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Wilderness Quest in Death Valley

A Rite Of Passage

Practice what you preach. At least once a year I try to enrol myself in a program or process that helps me deepen my knowledge about my profession as well as myself. This year I decided to be part of a Wilderness Quest in Death Valley. This is a program inspired by the knowledge and wisdoms of the Shoshone Native Americans. The Shoshone believed in the transformative power of Vision Quests and dreams. To be clear, the program I followed was inspired by this practice, but not a copy. It is important to recognise that, and not be part of cultural appropriation. 

>> Check out the website of Wilderness Quest

The Shoshone are a Native American tribe that originated in the western Great Basin and spread north and east into present-day Idaho and Wyoming. By 1500, some Eastern Shoshone had crossed the Rocky Mountains into the Great Plains. After 1750, warfare and pressure from the Blackfoot, Crow, Lakota, Cheyenne, and Arapaho pushed Eastern Shoshone south and westward. Some of them moved as far south as Texas, emerging as the Comanche by 1700.  The name "Shoshone" comes from Sosoni, a Shoshone word for high-growing grasses. Some neighboring tribes call the Shoshone "Grass House People," based on their traditional homes made from sosoni. Shoshones call themselves Newe, meaning “People”. (Source: Wikipedia)

The vision quest is a rite of passage practiced by Native American tribes of the Plains and Great Basin groups such as the Eastern Shoshone. Native American practitioners, usually males, often began the vision quest ritual in adolescence or young adulthood. Individuals interested in seeking a vision wanted to acquire power, find a guardian spirit, or obtain some other form of life guidance. The practice was highly variable, but in general, seekers would travel to a secluded place such as a hilltop or mountain and remain there for as many as four days. Seekers frequently endured hunger, thirst, and a variety of harsh environmental conditions until rewarded with a vision. (Source: Colorado Encyclopedia)

As some of you know, I was in hospitals for about 9 months because of a Cholesteatoma (a tumor-like lump) in my head, as well as severe bacterial infections. I had 3 major surgeries, tons of medicine, and one of the results is that I lost my hearing on my right side. Obviously, this whole period had a tremendous impact on me. I needed to feel alive again. It was time for a Rite of Passage.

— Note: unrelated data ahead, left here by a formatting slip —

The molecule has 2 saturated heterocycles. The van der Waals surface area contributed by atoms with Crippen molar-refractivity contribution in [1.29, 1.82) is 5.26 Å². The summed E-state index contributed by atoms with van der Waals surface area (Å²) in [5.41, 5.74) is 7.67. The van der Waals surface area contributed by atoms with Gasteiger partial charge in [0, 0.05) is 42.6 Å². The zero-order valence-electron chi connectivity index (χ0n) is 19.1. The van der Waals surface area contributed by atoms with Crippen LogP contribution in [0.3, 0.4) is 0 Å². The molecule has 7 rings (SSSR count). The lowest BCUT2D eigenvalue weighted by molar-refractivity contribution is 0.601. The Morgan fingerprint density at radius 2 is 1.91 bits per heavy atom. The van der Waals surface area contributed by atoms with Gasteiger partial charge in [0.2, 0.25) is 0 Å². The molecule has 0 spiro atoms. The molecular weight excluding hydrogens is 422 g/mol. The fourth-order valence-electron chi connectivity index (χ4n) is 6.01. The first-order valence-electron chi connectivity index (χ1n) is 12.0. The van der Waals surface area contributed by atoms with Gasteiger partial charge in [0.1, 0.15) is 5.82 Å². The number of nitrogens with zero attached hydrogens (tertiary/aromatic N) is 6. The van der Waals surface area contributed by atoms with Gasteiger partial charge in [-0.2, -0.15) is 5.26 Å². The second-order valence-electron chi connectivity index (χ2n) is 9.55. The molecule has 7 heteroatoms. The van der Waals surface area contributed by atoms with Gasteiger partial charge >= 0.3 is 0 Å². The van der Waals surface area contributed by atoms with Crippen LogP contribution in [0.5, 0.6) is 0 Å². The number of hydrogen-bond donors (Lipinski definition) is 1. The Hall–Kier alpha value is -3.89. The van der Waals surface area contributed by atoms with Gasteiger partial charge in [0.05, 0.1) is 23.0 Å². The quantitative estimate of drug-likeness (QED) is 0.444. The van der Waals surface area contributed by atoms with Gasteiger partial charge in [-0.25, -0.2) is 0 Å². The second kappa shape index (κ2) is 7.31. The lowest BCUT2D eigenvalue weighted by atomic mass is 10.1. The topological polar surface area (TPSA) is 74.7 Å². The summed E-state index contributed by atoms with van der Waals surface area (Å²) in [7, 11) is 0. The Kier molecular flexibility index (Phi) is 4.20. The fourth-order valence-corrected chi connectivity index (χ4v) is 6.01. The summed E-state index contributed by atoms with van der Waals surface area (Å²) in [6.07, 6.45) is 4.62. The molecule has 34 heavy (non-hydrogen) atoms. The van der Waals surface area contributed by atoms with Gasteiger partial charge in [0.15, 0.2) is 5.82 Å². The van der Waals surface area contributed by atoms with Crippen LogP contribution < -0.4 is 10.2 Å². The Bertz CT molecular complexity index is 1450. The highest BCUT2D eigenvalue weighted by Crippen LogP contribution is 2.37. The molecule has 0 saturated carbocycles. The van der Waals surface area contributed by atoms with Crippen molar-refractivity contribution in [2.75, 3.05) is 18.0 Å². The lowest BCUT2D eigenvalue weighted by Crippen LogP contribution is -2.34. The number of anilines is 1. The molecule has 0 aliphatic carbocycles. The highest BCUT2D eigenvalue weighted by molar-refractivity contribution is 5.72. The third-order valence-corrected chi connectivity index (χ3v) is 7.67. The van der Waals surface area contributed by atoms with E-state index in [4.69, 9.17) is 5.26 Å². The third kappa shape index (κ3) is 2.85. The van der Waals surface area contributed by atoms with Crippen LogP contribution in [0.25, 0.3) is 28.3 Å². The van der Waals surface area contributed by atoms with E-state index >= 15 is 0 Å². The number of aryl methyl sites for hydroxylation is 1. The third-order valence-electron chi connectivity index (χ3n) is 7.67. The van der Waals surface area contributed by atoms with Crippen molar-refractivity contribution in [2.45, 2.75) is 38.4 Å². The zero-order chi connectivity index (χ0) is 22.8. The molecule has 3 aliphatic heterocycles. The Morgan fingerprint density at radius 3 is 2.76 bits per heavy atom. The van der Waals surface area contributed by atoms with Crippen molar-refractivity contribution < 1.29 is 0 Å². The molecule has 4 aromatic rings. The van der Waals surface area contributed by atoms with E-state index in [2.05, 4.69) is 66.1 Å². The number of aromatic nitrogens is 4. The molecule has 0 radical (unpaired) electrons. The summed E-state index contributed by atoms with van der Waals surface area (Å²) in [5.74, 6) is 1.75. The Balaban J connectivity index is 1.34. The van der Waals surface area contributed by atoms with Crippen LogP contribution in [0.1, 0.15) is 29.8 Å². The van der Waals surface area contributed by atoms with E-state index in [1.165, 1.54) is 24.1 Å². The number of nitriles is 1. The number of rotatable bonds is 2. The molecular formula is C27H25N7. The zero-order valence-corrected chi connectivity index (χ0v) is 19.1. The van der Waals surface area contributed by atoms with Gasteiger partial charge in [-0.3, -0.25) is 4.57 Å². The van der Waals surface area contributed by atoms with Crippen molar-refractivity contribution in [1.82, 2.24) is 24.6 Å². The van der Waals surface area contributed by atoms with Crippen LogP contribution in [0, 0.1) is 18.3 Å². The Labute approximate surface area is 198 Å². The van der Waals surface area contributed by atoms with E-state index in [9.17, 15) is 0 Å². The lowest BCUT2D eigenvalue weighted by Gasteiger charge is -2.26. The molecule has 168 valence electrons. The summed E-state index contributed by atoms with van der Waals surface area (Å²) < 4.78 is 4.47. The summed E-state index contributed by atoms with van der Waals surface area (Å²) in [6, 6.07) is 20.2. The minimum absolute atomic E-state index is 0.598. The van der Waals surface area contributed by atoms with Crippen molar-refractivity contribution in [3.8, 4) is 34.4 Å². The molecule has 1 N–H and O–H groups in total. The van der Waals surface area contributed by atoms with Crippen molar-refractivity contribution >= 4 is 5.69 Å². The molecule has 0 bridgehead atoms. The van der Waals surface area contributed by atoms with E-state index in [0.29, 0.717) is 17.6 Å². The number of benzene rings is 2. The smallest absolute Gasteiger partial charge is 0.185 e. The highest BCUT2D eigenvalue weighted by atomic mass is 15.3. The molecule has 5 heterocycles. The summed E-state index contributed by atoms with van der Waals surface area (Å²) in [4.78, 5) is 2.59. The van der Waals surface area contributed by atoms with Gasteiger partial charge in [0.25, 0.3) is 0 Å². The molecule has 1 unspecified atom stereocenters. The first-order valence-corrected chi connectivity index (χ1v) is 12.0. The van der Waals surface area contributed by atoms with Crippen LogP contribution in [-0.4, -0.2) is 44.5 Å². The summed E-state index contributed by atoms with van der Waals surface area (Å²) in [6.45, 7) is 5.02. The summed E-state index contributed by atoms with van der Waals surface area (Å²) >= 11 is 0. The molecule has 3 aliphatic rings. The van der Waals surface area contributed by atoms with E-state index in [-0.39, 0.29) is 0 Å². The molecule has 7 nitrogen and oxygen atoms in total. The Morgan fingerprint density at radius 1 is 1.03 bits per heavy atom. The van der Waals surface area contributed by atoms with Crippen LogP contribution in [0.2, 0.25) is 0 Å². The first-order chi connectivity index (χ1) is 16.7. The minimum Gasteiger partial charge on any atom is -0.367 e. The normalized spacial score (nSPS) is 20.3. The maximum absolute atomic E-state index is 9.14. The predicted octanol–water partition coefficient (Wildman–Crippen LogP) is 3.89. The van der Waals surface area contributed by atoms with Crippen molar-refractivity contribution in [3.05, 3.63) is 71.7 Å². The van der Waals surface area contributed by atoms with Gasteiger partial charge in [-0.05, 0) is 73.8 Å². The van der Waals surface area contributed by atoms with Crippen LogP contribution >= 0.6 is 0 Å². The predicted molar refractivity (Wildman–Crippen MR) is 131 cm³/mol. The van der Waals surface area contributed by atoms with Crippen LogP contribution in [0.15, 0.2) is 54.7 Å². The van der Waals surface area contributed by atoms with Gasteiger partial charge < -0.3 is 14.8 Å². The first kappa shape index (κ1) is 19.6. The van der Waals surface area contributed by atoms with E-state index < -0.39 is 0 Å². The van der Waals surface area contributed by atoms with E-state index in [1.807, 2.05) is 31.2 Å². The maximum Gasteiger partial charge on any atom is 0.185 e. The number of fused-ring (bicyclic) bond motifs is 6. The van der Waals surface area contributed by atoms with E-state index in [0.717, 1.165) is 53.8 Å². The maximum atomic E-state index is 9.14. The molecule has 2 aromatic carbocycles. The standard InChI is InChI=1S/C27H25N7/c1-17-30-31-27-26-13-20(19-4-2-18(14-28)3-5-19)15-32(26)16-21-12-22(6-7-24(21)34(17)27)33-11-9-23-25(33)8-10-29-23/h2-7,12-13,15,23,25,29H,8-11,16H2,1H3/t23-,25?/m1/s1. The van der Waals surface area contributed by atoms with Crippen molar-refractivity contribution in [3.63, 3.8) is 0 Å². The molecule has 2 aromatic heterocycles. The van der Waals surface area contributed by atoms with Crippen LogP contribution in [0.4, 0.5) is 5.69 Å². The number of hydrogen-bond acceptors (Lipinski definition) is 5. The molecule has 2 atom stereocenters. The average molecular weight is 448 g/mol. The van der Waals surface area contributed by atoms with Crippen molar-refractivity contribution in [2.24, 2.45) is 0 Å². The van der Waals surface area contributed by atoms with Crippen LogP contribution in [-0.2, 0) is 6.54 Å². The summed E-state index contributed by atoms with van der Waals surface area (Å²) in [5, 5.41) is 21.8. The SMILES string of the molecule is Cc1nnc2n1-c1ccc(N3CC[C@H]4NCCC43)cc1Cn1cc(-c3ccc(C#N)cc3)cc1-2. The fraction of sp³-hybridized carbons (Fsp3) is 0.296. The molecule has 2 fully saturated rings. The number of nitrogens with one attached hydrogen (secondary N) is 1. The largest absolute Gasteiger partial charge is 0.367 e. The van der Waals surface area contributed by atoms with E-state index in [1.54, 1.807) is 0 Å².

The Journey

We got together with 8 people (5 men, 3 women) and 2 facilitators for this 9 day journey in Death Valley. 3 days to get to know each other and to prepare, 3 days solo (without a tent and without food), and 3 days to reconnect and start the incorporation phase.  Obviously, as a Dutch guy, I am not used to sleeping outside in the desert with rattlesnakes, coyotes, scorpions, mountain lions, and tarantulas. To make myself comfortable with them, I spoke to them (and the plants and my ancestors) with my poetry.

Poetry In E-Motion

I enjoyed this journey a lot! The facilitation was awesome and I learned a lot from Mike and Larissa. Also, I was blessed with an amazing group of co-questers. Thank you so much for your presence and energy Thom, Thomas, Katie, Bobbi, Corey, John and Marla!  Sleeping under the stars was a blessing. All the different cacti were so cool, I loved sitting under the Joshua trees. The colours of the sky during sunset were amazing. I was fine without food. And I did get some beautiful insights. The second day after the solo, I felt the flow to give my experience some words. This is what it resulted in: 

Alone & Together



In the desert


With ancestors

And fellow questers

I feel


Im present

The past

The now

The future

The essence

I feel



The treasure


Slow down

All together

I feel


The lessons

South, West,

North, East

The wheel

All directions

I feel



With death

Life with questions

The soul and spirit


I feel


The message

No pressure

Be real

Be love

Be gentle

I feel




Feast of fear

I feel

I am

Alone and Together